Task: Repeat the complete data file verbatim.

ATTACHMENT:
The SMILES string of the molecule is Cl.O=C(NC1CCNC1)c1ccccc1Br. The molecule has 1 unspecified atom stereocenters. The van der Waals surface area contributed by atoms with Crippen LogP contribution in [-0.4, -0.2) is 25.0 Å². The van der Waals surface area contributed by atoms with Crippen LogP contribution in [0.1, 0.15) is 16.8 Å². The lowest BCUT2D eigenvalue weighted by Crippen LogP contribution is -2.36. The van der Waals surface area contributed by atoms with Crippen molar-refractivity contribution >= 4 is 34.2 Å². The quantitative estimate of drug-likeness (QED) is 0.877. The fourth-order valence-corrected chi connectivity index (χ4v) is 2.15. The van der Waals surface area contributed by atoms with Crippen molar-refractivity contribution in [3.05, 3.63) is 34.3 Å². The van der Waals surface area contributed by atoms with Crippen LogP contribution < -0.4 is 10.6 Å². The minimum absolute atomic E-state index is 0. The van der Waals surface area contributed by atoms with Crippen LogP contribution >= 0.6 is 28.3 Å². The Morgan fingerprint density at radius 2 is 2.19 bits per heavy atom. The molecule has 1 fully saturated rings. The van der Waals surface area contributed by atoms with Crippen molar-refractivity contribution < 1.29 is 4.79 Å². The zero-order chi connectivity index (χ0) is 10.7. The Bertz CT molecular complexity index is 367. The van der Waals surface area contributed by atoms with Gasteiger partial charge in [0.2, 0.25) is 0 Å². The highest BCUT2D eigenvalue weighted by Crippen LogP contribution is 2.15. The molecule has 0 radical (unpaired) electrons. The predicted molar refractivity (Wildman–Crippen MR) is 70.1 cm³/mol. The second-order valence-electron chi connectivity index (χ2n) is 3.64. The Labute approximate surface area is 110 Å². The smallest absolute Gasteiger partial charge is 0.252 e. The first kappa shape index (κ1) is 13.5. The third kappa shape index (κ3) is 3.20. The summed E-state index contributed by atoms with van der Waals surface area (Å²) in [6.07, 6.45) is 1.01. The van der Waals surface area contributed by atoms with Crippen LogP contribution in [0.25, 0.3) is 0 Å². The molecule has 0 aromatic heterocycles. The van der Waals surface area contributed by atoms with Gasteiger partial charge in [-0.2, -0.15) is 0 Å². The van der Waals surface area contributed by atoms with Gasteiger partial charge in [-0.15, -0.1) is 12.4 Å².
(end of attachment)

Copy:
The SMILES string of the molecule is Cl.O=C(NC1CCNC1)c1ccccc1Br. The molecule has 1 unspecified atom stereocenters. The van der Waals surface area contributed by atoms with Crippen LogP contribution in [-0.4, -0.2) is 25.0 Å². The van der Waals surface area contributed by atoms with Crippen LogP contribution in [0.1, 0.15) is 16.8 Å². The lowest BCUT2D eigenvalue weighted by Crippen LogP contribution is -2.36. The van der Waals surface area contributed by atoms with Crippen molar-refractivity contribution >= 4 is 34.2 Å². The quantitative estimate of drug-likeness (QED) is 0.877. The fourth-order valence-corrected chi connectivity index (χ4v) is 2.15. The van der Waals surface area contributed by atoms with Crippen molar-refractivity contribution in [3.05, 3.63) is 34.3 Å². The van der Waals surface area contributed by atoms with Crippen LogP contribution < -0.4 is 10.6 Å². The minimum absolute atomic E-state index is 0. The van der Waals surface area contributed by atoms with Crippen LogP contribution >= 0.6 is 28.3 Å². The Morgan fingerprint density at radius 2 is 2.19 bits per heavy atom. The molecule has 1 fully saturated rings. The van der Waals surface area contributed by atoms with Crippen molar-refractivity contribution < 1.29 is 4.79 Å². The zero-order chi connectivity index (χ0) is 10.7. The Bertz CT molecular complexity index is 367. The van der Waals surface area contributed by atoms with Gasteiger partial charge in [0.2, 0.25) is 0 Å². The highest BCUT2D eigenvalue weighted by Crippen LogP contribution is 2.15. The molecule has 0 radical (unpaired) electrons. The predicted molar refractivity (Wildman–Crippen MR) is 70.1 cm³/mol. The second-order valence-electron chi connectivity index (χ2n) is 3.64. The Labute approximate surface area is 110 Å². The smallest absolute Gasteiger partial charge is 0.252 e. The first kappa shape index (κ1) is 13.5. The third kappa shape index (κ3) is 3.20. The summed E-state index contributed by atoms with van der Waals surface area (Å²) in [6.07, 6.45) is 1.01. The van der Waals surface area contributed by atoms with Crippen LogP contribution in [0.25, 0.3) is 0 Å². The molecule has 0 aromatic heterocycles. The van der Waals surface area contributed by atoms with Gasteiger partial charge in [-0.2, -0.15) is 0 Å². The van der Waals surface area contributed by atoms with Gasteiger partial charge in [-0.15, -0.1) is 12.4 Å².